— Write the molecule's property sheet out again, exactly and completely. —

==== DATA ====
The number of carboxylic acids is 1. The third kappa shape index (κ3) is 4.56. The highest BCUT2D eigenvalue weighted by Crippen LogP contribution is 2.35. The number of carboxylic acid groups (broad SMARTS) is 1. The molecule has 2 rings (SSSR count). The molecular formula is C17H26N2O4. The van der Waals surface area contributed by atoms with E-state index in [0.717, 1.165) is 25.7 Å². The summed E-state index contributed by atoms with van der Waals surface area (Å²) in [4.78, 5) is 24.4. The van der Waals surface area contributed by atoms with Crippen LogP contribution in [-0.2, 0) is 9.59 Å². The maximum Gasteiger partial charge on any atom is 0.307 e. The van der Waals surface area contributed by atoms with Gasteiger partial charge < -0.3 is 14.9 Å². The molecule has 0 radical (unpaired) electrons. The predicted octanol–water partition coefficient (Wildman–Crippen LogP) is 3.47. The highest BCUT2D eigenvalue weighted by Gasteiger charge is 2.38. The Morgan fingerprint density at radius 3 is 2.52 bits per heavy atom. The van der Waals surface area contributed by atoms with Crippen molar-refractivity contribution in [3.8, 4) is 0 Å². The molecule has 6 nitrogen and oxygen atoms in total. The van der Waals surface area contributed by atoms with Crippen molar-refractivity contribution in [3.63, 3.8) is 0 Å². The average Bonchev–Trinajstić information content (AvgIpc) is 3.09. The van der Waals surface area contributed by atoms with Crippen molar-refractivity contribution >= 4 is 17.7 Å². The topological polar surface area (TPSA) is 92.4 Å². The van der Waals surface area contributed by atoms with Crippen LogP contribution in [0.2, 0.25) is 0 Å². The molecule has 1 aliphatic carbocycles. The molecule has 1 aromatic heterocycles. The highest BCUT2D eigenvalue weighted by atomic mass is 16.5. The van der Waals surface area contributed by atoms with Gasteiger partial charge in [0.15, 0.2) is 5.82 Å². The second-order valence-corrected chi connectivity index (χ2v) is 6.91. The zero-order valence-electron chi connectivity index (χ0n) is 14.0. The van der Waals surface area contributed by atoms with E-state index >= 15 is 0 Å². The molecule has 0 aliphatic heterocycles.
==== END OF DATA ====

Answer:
The number of carboxylic acids is 1. The third kappa shape index (κ3) is 4.56. The highest BCUT2D eigenvalue weighted by Crippen LogP contribution is 2.35. The number of carboxylic acid groups (broad SMARTS) is 1. The molecule has 2 rings (SSSR count). The molecular formula is C17H26N2O4. The van der Waals surface area contributed by atoms with E-state index in [0.717, 1.165) is 25.7 Å². The summed E-state index contributed by atoms with van der Waals surface area (Å²) in [4.78, 5) is 24.4. The van der Waals surface area contributed by atoms with Crippen LogP contribution in [-0.2, 0) is 9.59 Å². The maximum Gasteiger partial charge on any atom is 0.307 e. The van der Waals surface area contributed by atoms with Gasteiger partial charge < -0.3 is 14.9 Å². The molecule has 0 radical (unpaired) electrons. The predicted octanol–water partition coefficient (Wildman–Crippen LogP) is 3.47. The highest BCUT2D eigenvalue weighted by Gasteiger charge is 2.38. The Morgan fingerprint density at radius 3 is 2.52 bits per heavy atom. The van der Waals surface area contributed by atoms with Crippen molar-refractivity contribution in [3.8, 4) is 0 Å². The molecule has 6 nitrogen and oxygen atoms in total. The van der Waals surface area contributed by atoms with Crippen molar-refractivity contribution in [3.63, 3.8) is 0 Å². The average Bonchev–Trinajstić information content (AvgIpc) is 3.09. The van der Waals surface area contributed by atoms with Crippen molar-refractivity contribution >= 4 is 17.7 Å². The topological polar surface area (TPSA) is 92.4 Å². The van der Waals surface area contributed by atoms with Crippen LogP contribution in [0.2, 0.25) is 0 Å². The molecule has 1 aliphatic carbocycles. The molecule has 1 aromatic heterocycles. The highest BCUT2D eigenvalue weighted by atomic mass is 16.5. The van der Waals surface area contributed by atoms with Gasteiger partial charge in [0.15, 0.2) is 5.82 Å². The second-order valence-corrected chi connectivity index (χ2v) is 6.91. The zero-order valence-electron chi connectivity index (χ0n) is 14.0. The van der Waals surface area contributed by atoms with E-state index >= 15 is 0 Å². The molecule has 0 aliphatic heterocycles.